Some bike fitting specialists I know asked me to make them a wheel riser. Here it is.
This knock can happen to any Rockshox Monarch. Let me show you what’s going on.
This is a simple little part that I came up with for those people that ended up with a steerer tube slightly too short for whatever reason. Here it is.
Some of the Monarch RT3’s come with a reasonably stiff lockout when new but a lot of them don’t stay that way for long. Here’s why that happens and what can be done about it.
I don’t care to post about things that people have seen before. I also don’t care to discuss something that’s already well understood. It’s been a few years now and I’ve seen the reliability issues regarding the Rockshox Reverb be misunderstood more times by more people than any other product so that’s why I’m going to talk about it.
There are several key quirks about the Rockshox Reverb that need to be addressed. Unfortunately using the readily available service kit doesn’t do much to solve the issues surrounding it. It should be said that this is a really cool design if you look at it objectively and the nagging issues it has are relatively easy to solve. So let’s clear things up.
Ever had a hydraulic brake lever that just won’t pop back? Mountain bike brake companies did something smart with their master cylinder pistons to avoid scoring the aluminum master cylinder bore. They made their pistons out of plastic. The one downside of the master cylinder piston being made from plastic is that plastic can absorb fluid and swell. Despite polymer suppliers claiming that their material is ‘dimensionally stable’, the real truth is that over time, it can absorb a little bit of fluid and grow slightly. So what does that cause? It means that one day there may come a point where you pull your brake lever in and it doesn’t come back out on it’s own because the now swollen master cylinder piston is stuck inside the master cylinder bore.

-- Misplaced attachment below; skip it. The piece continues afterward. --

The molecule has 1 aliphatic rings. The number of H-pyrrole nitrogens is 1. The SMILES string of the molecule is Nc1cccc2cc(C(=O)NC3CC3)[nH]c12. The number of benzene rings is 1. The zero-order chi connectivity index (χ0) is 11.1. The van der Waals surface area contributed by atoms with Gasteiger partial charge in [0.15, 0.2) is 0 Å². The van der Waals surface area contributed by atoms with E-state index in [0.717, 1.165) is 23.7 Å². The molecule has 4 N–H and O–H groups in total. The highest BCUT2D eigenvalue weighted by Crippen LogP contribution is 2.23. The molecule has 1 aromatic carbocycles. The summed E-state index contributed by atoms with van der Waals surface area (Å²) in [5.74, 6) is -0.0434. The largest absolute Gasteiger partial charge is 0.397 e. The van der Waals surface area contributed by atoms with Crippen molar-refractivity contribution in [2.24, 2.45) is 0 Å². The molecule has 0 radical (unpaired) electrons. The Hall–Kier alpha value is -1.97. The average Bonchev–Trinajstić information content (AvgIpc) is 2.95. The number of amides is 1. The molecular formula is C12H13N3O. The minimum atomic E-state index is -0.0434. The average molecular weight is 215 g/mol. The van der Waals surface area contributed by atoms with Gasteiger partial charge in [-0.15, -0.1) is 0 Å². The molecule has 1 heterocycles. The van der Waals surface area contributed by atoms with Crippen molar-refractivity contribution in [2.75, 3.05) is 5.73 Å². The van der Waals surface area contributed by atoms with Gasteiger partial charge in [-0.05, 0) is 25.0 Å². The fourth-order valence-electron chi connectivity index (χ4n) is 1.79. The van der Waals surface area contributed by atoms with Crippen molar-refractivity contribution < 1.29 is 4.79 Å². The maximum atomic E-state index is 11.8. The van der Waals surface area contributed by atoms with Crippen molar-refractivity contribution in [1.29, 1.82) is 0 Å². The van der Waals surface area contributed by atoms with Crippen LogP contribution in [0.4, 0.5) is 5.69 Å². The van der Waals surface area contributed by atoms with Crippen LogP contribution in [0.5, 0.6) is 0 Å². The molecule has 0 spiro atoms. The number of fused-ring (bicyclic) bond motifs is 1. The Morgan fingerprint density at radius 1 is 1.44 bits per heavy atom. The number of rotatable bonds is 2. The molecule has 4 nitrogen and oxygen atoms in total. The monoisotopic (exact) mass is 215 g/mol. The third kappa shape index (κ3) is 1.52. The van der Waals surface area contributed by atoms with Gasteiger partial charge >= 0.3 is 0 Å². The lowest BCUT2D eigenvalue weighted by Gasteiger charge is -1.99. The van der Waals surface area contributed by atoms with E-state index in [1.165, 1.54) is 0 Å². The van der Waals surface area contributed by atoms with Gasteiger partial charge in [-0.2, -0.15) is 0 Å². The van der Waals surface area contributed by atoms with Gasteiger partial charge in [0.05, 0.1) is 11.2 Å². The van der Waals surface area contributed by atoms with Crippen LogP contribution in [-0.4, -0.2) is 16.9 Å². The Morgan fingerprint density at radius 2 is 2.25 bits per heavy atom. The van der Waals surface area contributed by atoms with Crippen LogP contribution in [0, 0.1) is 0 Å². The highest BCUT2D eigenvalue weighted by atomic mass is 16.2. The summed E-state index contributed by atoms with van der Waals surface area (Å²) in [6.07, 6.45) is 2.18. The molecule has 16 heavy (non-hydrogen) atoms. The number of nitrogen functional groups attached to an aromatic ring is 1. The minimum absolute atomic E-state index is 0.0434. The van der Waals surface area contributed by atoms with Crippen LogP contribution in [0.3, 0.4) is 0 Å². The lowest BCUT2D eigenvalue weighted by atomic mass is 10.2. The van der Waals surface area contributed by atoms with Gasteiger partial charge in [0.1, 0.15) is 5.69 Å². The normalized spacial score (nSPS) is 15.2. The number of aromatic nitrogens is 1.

Sometimes that brake squeal is your fault. You were an idiot and you used some spray lube on your chain and the overspray touched your rotor. Or worse, maybe you religiously clean your bike with a silicone based bike polish and the overspray touched your rotors. If that’s the case then I’d suggest acknowledging that you may have OCD and go seek professional help. But that’s not what this article is about. There’s lot of information online about torching your pads and rotors to get rid of the bullshit you got on there. This article is about solving that brake squeal when it isn’t your fault.
A customer came to me with a problem. He was a big boy (over 220 pounds) and he was complaining about a harsh topout in his Magura Thor fork. This was a common problem with this particular air spring system. Many people have sent their forks back Magura to get fixed, only to have the same problem return some months later. The system Magura employs is really similar to a Fox Talas cartridge. It’s a travel adjustable air cartridge and like the Fox, it really isn’t known to be reliable, especially under heavier riders that require high pressures. So what’s the solution? A regular non adjustable air cartridge? That was an option definitely on the table but I don’t like air cartridges at all for heavy riders. You have to either have a self equalizing air spring to get the right negative air pressure or a coil negative spring. It’s all doable but heavy riders always mean high pressures and it makes for some highly stressed o-ring seals. Coil is always the most reliable. Perfect, I had a good old Fox Vanilla coil assembly ready for modification. Here it is beside the original travel adjustable air spring below.
We’ve all seen offset shock bushes like the ones made by Burgtec, the folks at offsetbushings.com and that one Polish guy’s company called Proshox. Those offset bushings work great if what you’re looking for is just a small geometry tweak in your frame. They’ll make your shock’s effective eye to eye length about 5mm shorter, which can slightly lower your bottom bracket and kick your head angle out a maximum of 1.5 degrees, but probably more like 1 degree for most setups.
A customer came to me with a tall order. He owned the most basic adult tricycle you could possibly get. Keep in mind that stock, these trikes are driven only by one of the rear wheels (the other wheel just spins freely) and are stopped by a stupid band brake that ONLY works on the driven wheel.